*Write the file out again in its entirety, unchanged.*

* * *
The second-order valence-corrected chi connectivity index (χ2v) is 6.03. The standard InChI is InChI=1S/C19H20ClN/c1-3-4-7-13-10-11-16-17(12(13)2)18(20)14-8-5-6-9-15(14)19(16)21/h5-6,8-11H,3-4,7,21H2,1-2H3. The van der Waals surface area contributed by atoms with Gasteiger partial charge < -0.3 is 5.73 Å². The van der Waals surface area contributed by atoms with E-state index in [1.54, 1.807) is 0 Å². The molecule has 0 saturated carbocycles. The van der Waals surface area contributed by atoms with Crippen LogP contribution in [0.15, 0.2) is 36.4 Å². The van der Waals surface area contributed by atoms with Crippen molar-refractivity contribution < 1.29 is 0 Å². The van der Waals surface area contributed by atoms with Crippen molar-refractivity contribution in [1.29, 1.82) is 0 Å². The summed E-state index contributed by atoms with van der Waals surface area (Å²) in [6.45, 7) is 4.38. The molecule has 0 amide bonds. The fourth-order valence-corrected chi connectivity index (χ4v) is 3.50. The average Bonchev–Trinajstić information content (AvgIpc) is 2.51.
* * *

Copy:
The second-order valence-corrected chi connectivity index (χ2v) is 6.03. The standard InChI is InChI=1S/C19H20ClN/c1-3-4-7-13-10-11-16-17(12(13)2)18(20)14-8-5-6-9-15(14)19(16)21/h5-6,8-11H,3-4,7,21H2,1-2H3. The van der Waals surface area contributed by atoms with Gasteiger partial charge < -0.3 is 5.73 Å². The van der Waals surface area contributed by atoms with E-state index in [1.54, 1.807) is 0 Å². The molecule has 0 saturated carbocycles. The van der Waals surface area contributed by atoms with Crippen LogP contribution in [0.15, 0.2) is 36.4 Å². The van der Waals surface area contributed by atoms with Crippen molar-refractivity contribution < 1.29 is 0 Å². The van der Waals surface area contributed by atoms with Crippen molar-refractivity contribution in [1.29, 1.82) is 0 Å². The summed E-state index contributed by atoms with van der Waals surface area (Å²) in [6.45, 7) is 4.38. The molecule has 0 amide bonds. The fourth-order valence-corrected chi connectivity index (χ4v) is 3.50. The average Bonchev–Trinajstić information content (AvgIpc) is 2.51.